Most of the sites offer video too. Again, the paid sites offer more choice and professional options.

5. The Event Name

One of the most common mistakes I see is the way event planners name their event. Often, a name that seems obvious to them, isn’t obvious to others. I’ll give an example…

It’s half-term and someone is planning an event full of activities and fun games for kids. They run the event at a local school field so they call it “School Takeover”. Now I get the idea, that kids have taken over the school. But the problem is that it isn’t clear what kind of activities they will be doing. They put it in the description, but people see the headline first and make a split-second decision on whether it’s of any interest to them.

A better name, albeit longer, would be “Kids Half-Term Activity Camp”. That HAS to be the headline. Parents who are looking for things to do for their little ones during the school holiday, will be far more attracted to that event name than the first. They will more likely read on to discover what activities will be included, how much it will be, where and when it’s taking place.

Another example. A local aquarium puts on a pop-up restaurant on Thursday – Saturday each week. They originally list the event as “Restaurant Night” which follows with the date, time and aquarium name. But a better event title would be “Under The Sea Dining Experience” or “Live Aquarium Dining Experience”. They may have thought it was obvious because their location was listed, but a headline is what people read first. It has to say, in just a few words, what the potential customer can experience.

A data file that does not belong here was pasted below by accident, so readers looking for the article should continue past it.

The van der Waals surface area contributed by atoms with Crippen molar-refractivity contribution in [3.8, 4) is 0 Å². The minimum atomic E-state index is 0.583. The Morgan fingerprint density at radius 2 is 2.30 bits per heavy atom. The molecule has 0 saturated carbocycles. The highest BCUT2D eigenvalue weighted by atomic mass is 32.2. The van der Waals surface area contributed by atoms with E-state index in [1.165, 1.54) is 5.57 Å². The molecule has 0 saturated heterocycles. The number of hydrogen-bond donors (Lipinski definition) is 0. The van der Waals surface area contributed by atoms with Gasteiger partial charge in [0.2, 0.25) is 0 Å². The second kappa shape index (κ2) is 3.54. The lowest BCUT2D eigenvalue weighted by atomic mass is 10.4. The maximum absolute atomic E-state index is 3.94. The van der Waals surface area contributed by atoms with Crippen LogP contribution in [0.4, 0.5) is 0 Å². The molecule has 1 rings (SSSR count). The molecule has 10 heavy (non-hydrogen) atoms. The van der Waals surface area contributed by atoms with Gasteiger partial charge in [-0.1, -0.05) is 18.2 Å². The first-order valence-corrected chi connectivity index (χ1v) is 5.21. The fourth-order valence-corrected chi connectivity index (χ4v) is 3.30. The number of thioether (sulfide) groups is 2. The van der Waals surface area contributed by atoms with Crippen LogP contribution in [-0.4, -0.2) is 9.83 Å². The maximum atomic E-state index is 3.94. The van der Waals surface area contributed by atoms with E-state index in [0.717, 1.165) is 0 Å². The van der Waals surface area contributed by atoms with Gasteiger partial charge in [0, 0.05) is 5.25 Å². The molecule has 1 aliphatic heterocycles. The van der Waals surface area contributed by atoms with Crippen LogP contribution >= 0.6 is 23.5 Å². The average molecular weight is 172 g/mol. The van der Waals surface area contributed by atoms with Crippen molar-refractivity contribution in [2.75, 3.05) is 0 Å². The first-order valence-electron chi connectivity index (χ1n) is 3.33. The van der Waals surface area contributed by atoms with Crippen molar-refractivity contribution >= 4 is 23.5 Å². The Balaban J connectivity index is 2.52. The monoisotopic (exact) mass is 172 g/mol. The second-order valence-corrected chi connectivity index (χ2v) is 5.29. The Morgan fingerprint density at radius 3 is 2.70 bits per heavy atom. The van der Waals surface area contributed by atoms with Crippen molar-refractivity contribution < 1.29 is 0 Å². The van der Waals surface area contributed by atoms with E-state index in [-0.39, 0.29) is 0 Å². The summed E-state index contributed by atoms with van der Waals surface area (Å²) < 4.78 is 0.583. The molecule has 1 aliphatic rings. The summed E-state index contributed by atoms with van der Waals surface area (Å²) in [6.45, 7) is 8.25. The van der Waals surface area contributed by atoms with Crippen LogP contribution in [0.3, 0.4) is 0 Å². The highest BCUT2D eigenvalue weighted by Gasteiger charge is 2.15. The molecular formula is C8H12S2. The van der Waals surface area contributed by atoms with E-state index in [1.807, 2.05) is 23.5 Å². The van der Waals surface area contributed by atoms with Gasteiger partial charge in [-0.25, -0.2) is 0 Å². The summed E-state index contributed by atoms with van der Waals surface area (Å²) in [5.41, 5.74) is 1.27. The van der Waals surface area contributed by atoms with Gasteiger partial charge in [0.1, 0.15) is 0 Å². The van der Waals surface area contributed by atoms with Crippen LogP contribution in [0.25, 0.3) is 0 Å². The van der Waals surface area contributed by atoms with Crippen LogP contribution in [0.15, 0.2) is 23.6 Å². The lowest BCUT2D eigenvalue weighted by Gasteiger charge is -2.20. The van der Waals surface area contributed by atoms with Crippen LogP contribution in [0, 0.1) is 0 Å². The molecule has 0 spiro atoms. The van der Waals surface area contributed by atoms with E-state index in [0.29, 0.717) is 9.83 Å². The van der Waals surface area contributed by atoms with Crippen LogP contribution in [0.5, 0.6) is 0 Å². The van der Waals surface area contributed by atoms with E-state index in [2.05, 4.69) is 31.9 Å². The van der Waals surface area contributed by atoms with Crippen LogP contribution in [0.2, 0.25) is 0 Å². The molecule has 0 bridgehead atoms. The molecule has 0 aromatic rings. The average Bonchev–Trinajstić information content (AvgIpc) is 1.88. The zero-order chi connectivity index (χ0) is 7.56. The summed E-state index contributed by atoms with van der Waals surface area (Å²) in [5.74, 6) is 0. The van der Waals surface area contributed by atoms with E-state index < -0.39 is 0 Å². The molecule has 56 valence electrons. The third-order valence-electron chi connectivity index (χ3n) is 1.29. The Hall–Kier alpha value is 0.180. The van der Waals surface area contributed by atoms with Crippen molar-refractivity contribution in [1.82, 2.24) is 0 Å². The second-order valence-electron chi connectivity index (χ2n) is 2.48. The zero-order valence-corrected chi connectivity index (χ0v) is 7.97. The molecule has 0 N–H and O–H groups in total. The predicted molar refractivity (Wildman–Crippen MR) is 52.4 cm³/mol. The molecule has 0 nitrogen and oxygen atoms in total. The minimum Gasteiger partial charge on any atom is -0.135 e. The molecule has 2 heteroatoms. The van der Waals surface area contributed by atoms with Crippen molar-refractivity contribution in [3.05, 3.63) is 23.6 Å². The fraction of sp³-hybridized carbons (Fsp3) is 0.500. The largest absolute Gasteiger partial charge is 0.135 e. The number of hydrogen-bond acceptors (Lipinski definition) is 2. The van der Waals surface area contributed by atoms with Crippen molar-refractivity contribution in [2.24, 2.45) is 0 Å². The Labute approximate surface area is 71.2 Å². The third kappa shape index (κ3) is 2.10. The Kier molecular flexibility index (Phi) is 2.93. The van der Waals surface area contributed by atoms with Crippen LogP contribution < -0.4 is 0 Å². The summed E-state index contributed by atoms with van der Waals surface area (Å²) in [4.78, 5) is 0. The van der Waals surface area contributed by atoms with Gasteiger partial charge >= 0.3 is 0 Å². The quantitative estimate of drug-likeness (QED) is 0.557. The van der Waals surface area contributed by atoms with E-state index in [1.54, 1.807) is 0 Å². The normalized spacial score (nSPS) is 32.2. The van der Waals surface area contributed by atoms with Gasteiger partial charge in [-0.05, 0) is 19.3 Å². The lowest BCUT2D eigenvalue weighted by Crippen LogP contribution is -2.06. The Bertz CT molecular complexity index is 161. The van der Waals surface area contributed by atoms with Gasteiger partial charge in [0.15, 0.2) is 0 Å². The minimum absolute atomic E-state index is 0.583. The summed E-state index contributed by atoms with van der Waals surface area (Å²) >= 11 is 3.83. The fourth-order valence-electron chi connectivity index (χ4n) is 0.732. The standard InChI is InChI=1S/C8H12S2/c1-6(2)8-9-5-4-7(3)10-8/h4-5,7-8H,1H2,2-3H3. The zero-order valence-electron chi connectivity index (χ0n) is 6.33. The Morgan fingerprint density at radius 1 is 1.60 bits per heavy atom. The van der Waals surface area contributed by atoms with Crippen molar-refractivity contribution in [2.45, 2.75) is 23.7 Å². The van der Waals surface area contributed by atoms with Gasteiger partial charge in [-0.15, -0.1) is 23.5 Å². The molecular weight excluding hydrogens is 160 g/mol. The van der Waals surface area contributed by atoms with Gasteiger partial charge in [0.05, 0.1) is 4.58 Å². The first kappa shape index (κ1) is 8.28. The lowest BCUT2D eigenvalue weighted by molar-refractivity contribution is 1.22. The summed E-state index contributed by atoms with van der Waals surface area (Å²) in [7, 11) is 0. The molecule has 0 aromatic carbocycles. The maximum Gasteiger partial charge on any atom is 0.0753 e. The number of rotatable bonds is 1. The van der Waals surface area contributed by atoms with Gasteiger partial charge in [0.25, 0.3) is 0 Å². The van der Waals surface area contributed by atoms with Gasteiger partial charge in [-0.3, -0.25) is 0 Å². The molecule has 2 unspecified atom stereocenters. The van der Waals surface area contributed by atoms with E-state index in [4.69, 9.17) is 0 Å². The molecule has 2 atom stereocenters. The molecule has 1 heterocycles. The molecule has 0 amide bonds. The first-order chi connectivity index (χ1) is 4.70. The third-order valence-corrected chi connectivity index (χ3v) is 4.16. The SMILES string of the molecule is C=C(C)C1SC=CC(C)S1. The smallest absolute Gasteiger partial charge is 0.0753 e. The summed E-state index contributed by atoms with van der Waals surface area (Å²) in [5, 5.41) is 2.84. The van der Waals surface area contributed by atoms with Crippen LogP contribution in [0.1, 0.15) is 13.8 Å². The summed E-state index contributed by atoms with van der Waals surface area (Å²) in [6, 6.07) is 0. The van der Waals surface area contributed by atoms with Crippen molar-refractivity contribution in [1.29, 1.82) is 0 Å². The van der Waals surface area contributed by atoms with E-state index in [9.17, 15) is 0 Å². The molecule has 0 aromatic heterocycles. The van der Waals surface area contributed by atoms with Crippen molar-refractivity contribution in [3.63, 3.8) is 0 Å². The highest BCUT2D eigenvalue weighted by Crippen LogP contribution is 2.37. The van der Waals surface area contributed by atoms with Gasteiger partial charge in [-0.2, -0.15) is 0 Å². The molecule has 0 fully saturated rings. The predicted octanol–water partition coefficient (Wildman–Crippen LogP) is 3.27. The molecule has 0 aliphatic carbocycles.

I’ve seen football clubs who advertise “hospitality” which is ideal when talking to a business market who want to wine and dine their clients. But the general public don’t often see that. They’re used to seeing “VIP Experience”. So again, think about your audience and your ideal buyer when planning an event. Use words that they use.

On directories like ours, your headline is going to encourage clicks and has to stand out from others. Fewer clicks mean fewer buyers.

Use the space wisely. There’s no need to put the venue’s name in the headline. The venue is secondary information. The same goes for names of promoters. All too often I’ve seen gigs where the artist’s name follows “[Promoter] presents…” yet the artist is the biggest hook that will catch their attention.

Keep your event name to no more than 5 words ideally. I promise you’ll get better results!

6. Your Description

A good solid description can make or break your event because this is when you have your audience hooked. They’ve seen the headline, you’ve caught their attention with the image. Now they want to know more and then they’ll decide whether they’re in or not. So your description has to give the detail they’re looking for. So think about these key questions and then answer them in your description.

  • Why would I like this event?
  • Who should I bring with me – my partner, my family or friends?
  • Why should I come to this event rather than go somewhere else?
  • What can I expect to happen/see when I arrive?
  • How do I know that this event is any good and worth the money?
  • Is it easy for me to get to?